The Outlook Social Connector, nicknamed the "People Pane," imports your social network data into your Outlook contact list in order to display recent online activity of people you know. The idea is to give context to your contacts and to make Outlook 2010 a tool for consuming social data.

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How PowerPoint and Word 2010 fit into your Microsoft Office upgrade plans

PowerPoint 2010 review
If you regularly build media-rich presentations, PowerPoint 2010's improvements will come in handy. Embedding videos from websites or that have been stored locally has been made easier, as well as the ability to trim videos from within PowerPoint. The Backstage view also got an upgrade in PowerPoint 2010, making saving, sharing and exporting presentations simpler.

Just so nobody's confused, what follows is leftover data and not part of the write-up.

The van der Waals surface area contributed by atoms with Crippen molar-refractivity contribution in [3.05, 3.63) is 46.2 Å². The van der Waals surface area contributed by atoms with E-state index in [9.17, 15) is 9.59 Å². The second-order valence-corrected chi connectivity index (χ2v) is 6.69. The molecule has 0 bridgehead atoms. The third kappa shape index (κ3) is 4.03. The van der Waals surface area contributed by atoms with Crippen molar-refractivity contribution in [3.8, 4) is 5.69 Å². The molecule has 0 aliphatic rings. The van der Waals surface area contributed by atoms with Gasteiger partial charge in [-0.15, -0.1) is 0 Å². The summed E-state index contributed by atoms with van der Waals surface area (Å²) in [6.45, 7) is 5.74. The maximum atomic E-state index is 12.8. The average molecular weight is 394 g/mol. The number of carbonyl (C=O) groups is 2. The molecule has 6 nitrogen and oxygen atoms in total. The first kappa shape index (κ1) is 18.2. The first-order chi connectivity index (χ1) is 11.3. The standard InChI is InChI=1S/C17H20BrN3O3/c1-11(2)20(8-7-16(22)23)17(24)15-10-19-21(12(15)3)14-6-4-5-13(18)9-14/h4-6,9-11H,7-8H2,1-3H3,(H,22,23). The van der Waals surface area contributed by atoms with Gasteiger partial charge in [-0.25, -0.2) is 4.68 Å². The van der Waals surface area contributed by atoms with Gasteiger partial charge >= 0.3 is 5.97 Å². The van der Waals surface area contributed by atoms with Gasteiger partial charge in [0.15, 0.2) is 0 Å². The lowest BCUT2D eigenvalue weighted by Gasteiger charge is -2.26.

Word 2010 review
Microsoft Word is the keystone of Office, but are there enough changes in the latest version to warrant an Office 2010 upgrade? Microsoft has beefed up security in Word 2010 by adding the Protected View, which engages when a document is downloaded from the Web or an email attachment. The Document Inspector feature is also a cleanup tool, auditing your document before you share it.

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How Excel 2010 fits into your Microsoft Office upgrade plans

Shining the light on PowerPivot
After extensive research and development, Microsoft introduced the PowerPivot add-on for Excel 2010 that allows you to stay within the product as you develop a business intelligence application. You can read data from various data sources, such as databases or data files, and once you bring in the data from a source, it becomes static. This enables you to work disconnected from the data sources.

Excel 2010 review